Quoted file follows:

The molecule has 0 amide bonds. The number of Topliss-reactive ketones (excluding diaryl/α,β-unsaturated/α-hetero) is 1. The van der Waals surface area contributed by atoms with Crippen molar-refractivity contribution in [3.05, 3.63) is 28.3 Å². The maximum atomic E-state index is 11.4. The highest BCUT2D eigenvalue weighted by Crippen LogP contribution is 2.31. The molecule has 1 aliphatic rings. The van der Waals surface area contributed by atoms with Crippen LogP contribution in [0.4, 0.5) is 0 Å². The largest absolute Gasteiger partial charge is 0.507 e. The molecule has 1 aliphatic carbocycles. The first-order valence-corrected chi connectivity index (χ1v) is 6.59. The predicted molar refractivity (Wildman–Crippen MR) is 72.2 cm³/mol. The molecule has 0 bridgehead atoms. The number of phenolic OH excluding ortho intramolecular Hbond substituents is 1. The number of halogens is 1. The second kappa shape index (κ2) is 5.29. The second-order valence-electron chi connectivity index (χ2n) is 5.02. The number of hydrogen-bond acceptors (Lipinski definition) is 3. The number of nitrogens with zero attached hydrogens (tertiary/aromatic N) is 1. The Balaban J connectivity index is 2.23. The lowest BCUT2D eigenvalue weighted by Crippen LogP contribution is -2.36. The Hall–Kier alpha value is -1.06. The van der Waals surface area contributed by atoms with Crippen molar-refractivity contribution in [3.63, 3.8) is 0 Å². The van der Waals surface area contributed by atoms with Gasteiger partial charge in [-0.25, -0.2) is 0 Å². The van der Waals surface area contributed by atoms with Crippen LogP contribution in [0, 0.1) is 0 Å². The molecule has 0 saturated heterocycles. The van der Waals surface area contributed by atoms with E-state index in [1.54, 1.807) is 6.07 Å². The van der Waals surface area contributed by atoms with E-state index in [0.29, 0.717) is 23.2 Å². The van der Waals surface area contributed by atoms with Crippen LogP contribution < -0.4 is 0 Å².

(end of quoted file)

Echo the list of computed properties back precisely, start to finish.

The molecule has 0 amide bonds. The number of Topliss-reactive ketones (excluding diaryl/α,β-unsaturated/α-hetero) is 1. The van der Waals surface area contributed by atoms with Crippen molar-refractivity contribution in [3.05, 3.63) is 28.3 Å². The maximum atomic E-state index is 11.4. The highest BCUT2D eigenvalue weighted by Crippen LogP contribution is 2.31. The molecule has 1 aliphatic rings. The van der Waals surface area contributed by atoms with Crippen LogP contribution in [0.4, 0.5) is 0 Å². The largest absolute Gasteiger partial charge is 0.507 e. The molecule has 1 aliphatic carbocycles. The first-order valence-corrected chi connectivity index (χ1v) is 6.59. The predicted molar refractivity (Wildman–Crippen MR) is 72.2 cm³/mol. The molecule has 0 bridgehead atoms. The number of phenolic OH excluding ortho intramolecular Hbond substituents is 1. The number of halogens is 1. The second kappa shape index (κ2) is 5.29. The second-order valence-electron chi connectivity index (χ2n) is 5.02. The number of hydrogen-bond acceptors (Lipinski definition) is 3. The number of nitrogens with zero attached hydrogens (tertiary/aromatic N) is 1. The Balaban J connectivity index is 2.23. The lowest BCUT2D eigenvalue weighted by Crippen LogP contribution is -2.36. The Hall–Kier alpha value is -1.06. The van der Waals surface area contributed by atoms with Crippen molar-refractivity contribution in [3.63, 3.8) is 0 Å². The van der Waals surface area contributed by atoms with Gasteiger partial charge in [-0.25, -0.2) is 0 Å². The van der Waals surface area contributed by atoms with Crippen LogP contribution in [0, 0.1) is 0 Å². The molecule has 0 saturated heterocycles. The van der Waals surface area contributed by atoms with E-state index in [1.54, 1.807) is 6.07 Å². The van der Waals surface area contributed by atoms with E-state index in [0.29, 0.717) is 23.2 Å². The van der Waals surface area contributed by atoms with Crippen LogP contribution < -0.4 is 0 Å².